WASHINGTON, D.C., March 21, 2013 (LifeSiteNews.com) – Some pro-life activists were left scratching their heads after a recent interview Senator Rand Paul did on Wolf Blitzer’s CNN show “The Situation Room,” in which the senator seemed to say he supported “thousands of exceptions” to his general belief that abortion should be illegal. But Paul spokesman Doug Stafford told LifeSiteNews.com in an interview on Wednesday that the senator’s remarks were misunderstood, reiterating that Paul is staunchly pro-life.
In the interview, Blitzer asked Sen. Paul about his pro-life views, asking, “Just to be precise, if you believe life begins at conception, which I suspect you do, you would have no exceptions for rape, incest, the life of the mother – is that right?”
Paul, who is a doctor as well as a senator, answered, “I think that…puts things in too small of a box. What I would say is there are thousands of exceptions. I’m a physician, and every individual case is going to be different. Everything is going to be particular to that individual case and what is going on that mother and the medical circumstances of that mother.”
“It sounds like you believe in some exceptions,” Blitzer said.
“Well, there is going to be, like I say, thousands of extraneous situations where the life of the mother is involved and other things that are involved,” replied Paul, “so I would say that each individual case would have to be addressed, and even if there were eventually a change in the law – let’s say people came more to my way of thinking – there would still be a lot of complicated things the law may not ultimately be able to address in the early stages of pregnancy that would have to be part of what occurs between the physician, and the woman, and the family.”
After the interview, the Atlantic Wire ran a story with the headline “Rand Paul Isn’t 100% Pro-life Anymore,” arguing that the language Paul used in his answer sounded remarkably similar to pro-choice rhetoric claiming abortion should always be a private matter between a woman and her doctor.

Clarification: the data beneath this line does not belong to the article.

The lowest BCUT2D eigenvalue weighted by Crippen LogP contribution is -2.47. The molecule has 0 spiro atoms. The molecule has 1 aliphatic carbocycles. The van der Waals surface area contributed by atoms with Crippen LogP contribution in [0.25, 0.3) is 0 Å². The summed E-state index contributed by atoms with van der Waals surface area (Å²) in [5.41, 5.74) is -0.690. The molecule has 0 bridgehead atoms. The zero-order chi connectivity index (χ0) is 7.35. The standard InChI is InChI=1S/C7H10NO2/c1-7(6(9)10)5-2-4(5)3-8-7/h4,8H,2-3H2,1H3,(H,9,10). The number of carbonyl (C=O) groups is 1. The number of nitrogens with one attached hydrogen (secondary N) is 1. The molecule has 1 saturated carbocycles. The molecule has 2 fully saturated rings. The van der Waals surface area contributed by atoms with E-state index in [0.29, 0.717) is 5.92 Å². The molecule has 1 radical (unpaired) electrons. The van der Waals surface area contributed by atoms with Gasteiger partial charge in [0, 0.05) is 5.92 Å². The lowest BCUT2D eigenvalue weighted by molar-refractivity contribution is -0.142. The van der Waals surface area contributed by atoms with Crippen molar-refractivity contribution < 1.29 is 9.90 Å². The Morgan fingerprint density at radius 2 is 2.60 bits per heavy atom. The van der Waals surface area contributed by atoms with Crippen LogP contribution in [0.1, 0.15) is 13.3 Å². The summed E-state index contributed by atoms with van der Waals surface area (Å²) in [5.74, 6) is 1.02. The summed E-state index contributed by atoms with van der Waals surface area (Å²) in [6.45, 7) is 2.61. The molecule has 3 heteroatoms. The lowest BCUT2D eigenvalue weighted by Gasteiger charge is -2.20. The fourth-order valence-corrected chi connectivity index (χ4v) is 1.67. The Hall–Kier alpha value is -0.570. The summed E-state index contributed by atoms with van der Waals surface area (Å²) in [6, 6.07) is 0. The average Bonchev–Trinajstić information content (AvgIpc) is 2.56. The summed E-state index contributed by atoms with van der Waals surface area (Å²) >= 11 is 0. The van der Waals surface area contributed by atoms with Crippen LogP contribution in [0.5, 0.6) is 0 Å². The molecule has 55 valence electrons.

But Paul’s chief of staff, Doug Stafford, said the Atlantic got it wrong.
Paul “was speaking medically,” Stafford said.
By “thousands of exceptions,” Stafford told LifeSiteNews.com, Paul meant that a singular exception to save the life of the mother would likely cover thousands of individual cases – for example, ectopic pregnancies or others that directly threaten the mother’s life.
The senator is not in favor of the more nebulous “health of the mother” exception that pro-life advocates argue can be applied to any woman facing an unwanted pregnancy.
But what about Paul’s statement that the Life at Conception Act may not be able to address early abortions? That, too, was a misunderstanding, according to Stafford. He said the senator was talking about things like emergency contraception pills, which may cause very early abortions, but since they contain the exact same drugs used in standard birth control pills, the senator believes they will be nearly impossible to ban.
Senator Paul “has always said it is not practically possible to legislate things like the morning after pill or other emergency contraception,” Stafford said. “It simply isn't possible to do so. The law will likely never be able to reach that.”
“You can legislate abortifacients like RU-486, and he would,” he said. “But you can’t legislatively ban artificial estrogen and progesterone.”
While the Atlantic accused the junior senator from Kentucky of taking a defeatist attitude toward his own bill, Stafford told LSN that the senator was merely being realistic about the chances of passing a total abortion ban while the country as whole is either focused on other issues or, in many cases, even supportive of legalized abortion.
The senator, he said, “was trying to say that while he believes in all of these things and will keep pushing them, he won’t succeed soon because the country isn’t there yet. I think public opinion polls show that. The country is at best split, and we don’t yet have a culture that fully supports life.”
However, Stafford said that he sees public opinion moving in the direction of favoring more limits on abortion-on-demand. Recent polls have shown the same, including a CNN poll showing 62 percent of Americans now support at least some restrictions on the procedure. But a significant minority of Americans still strongly believe abortion should be legal and freely available.
Said Stafford, “We shouldn’t change what we believe based on polls, but we should take it as a sign we have work to do. Public education must continue, and pro-life advocates should work for more pro-life candidates.”